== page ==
It is worth adding, however, that our ability to discern and make legitimate exceptions to the code improves with advancing development. Too often, we make exceptions not because the situation calls for it but because we are afraid to proceed. As development advances, fear less often rules the day and the honoring of oneself and others, regardless of fear or momentary difficulty, wins out (this being one measure of personal development).

To reiterate, the ethics of human development are an attempt to give body and detail to the notion of human logic, to operationalize the concept. The aim and fundamental value is human development (and all that is implied by that phrase: creativity, courage, compassion, etc.). And while many variables come into play in any given situation (gender, race, class, ethnicity, etc.)—variables that may call for exceptions and/or differences in style or expression—the code remains relevant because the attempt here is to reach past those differences to the humanity we have in common.


What follows are the ethics of human development without any explanation or discussion (though I have provided quotes from various sources that support or suggest the meaning of the ethic in question). Perhaps the statement of the ethics in this form can be of value to the reader. However, each ethic and corollary bears discussion, and also needs to be brought to life through illustration and example. That, of course, is the purpose of training. The Ethics of Human Development: A Complete Guide explains the ethics and the training program in detail while also providing role-playing scripts, workbook exercises, organizational assessment and feedback reports, etc. For more on the training program, go to THE ETHICS OF HUMAN DEVELOPMENT TRAINING PROGRAM.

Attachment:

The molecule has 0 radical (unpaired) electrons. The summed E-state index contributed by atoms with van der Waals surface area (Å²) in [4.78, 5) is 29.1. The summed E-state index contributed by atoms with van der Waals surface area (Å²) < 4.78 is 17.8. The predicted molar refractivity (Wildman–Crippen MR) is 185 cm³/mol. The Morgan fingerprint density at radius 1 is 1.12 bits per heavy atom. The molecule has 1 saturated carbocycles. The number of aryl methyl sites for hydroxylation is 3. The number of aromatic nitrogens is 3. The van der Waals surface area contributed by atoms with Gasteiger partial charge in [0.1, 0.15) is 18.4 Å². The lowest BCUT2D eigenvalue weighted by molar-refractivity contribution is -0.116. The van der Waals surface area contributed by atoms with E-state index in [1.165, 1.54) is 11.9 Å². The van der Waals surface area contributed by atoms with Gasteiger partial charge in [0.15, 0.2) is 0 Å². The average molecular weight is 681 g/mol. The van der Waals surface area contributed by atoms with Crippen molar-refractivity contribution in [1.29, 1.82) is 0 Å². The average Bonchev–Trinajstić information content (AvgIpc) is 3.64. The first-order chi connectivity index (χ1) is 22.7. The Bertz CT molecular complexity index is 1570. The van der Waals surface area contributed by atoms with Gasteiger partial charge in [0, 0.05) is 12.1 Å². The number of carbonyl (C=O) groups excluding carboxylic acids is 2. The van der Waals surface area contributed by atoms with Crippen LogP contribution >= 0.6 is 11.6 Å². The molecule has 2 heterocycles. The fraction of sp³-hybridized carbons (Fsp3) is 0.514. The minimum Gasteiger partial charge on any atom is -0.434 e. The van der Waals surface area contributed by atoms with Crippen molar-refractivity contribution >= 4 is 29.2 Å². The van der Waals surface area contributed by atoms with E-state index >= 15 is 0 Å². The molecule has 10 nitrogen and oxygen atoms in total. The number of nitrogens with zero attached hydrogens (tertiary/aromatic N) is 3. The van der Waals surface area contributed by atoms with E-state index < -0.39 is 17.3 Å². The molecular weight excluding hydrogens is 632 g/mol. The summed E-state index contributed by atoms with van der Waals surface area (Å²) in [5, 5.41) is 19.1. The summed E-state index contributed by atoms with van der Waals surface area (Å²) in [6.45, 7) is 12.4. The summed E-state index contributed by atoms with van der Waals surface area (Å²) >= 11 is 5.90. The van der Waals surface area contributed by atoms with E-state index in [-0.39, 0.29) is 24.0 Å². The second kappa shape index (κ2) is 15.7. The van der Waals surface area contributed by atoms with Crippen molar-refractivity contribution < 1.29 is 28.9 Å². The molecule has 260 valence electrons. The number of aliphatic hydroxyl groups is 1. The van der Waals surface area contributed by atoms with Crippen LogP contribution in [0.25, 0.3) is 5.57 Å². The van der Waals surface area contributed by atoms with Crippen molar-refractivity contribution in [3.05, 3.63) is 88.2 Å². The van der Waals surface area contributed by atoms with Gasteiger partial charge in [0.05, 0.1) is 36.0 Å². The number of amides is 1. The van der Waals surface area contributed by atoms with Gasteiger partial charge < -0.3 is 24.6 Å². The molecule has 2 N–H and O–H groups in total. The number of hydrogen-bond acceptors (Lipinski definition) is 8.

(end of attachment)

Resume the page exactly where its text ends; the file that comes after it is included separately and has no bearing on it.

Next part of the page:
A more complete explanation of each ethic is also available in Human Development and the Theater of Everyday Life and Right Livelihood: The Twelve Ethics of Work.


The Ethics of Human Development

The Organizational Ethic

It is ethical to serve, refine and advance the organization you have chosen to join. It is unethical to harm it.

 (For “organization” read: business, corporation, agency, institution, team, etc., as appropriate.)

From this ethic, several corollaries follow:

 Ethic 1 Corollaries: